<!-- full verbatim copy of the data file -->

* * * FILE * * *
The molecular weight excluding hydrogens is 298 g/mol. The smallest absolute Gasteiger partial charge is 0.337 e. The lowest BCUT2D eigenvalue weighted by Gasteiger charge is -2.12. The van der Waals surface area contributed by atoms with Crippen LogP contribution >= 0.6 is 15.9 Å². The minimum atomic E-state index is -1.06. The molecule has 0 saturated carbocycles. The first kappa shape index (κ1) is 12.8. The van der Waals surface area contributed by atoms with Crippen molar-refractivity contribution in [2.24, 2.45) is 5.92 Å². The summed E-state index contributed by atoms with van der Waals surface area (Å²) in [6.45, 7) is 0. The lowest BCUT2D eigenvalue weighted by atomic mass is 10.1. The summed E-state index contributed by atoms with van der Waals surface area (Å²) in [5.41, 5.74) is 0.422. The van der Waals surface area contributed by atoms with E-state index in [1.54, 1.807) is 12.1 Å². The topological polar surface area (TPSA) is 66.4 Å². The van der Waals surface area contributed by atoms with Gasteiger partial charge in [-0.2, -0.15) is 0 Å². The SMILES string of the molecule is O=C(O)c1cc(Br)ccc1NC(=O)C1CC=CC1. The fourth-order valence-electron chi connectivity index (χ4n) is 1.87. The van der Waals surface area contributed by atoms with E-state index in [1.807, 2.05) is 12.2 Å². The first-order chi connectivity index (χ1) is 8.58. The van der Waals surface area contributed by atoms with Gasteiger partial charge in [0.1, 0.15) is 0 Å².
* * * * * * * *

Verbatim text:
The molecular weight excluding hydrogens is 298 g/mol. The smallest absolute Gasteiger partial charge is 0.337 e. The lowest BCUT2D eigenvalue weighted by Gasteiger charge is -2.12. The van der Waals surface area contributed by atoms with Crippen LogP contribution >= 0.6 is 15.9 Å². The minimum atomic E-state index is -1.06. The molecule has 0 saturated carbocycles. The first kappa shape index (κ1) is 12.8. The van der Waals surface area contributed by atoms with Crippen molar-refractivity contribution in [2.24, 2.45) is 5.92 Å². The summed E-state index contributed by atoms with van der Waals surface area (Å²) in [6.45, 7) is 0. The lowest BCUT2D eigenvalue weighted by atomic mass is 10.1. The summed E-state index contributed by atoms with van der Waals surface area (Å²) in [5.41, 5.74) is 0.422. The van der Waals surface area contributed by atoms with E-state index in [1.54, 1.807) is 12.1 Å². The topological polar surface area (TPSA) is 66.4 Å². The van der Waals surface area contributed by atoms with Gasteiger partial charge in [-0.2, -0.15) is 0 Å². The SMILES string of the molecule is O=C(O)c1cc(Br)ccc1NC(=O)C1CC=CC1. The fourth-order valence-electron chi connectivity index (χ4n) is 1.87. The van der Waals surface area contributed by atoms with E-state index in [1.807, 2.05) is 12.2 Å². The first-order chi connectivity index (χ1) is 8.58. The van der Waals surface area contributed by atoms with Gasteiger partial charge in [0.1, 0.15) is 0 Å².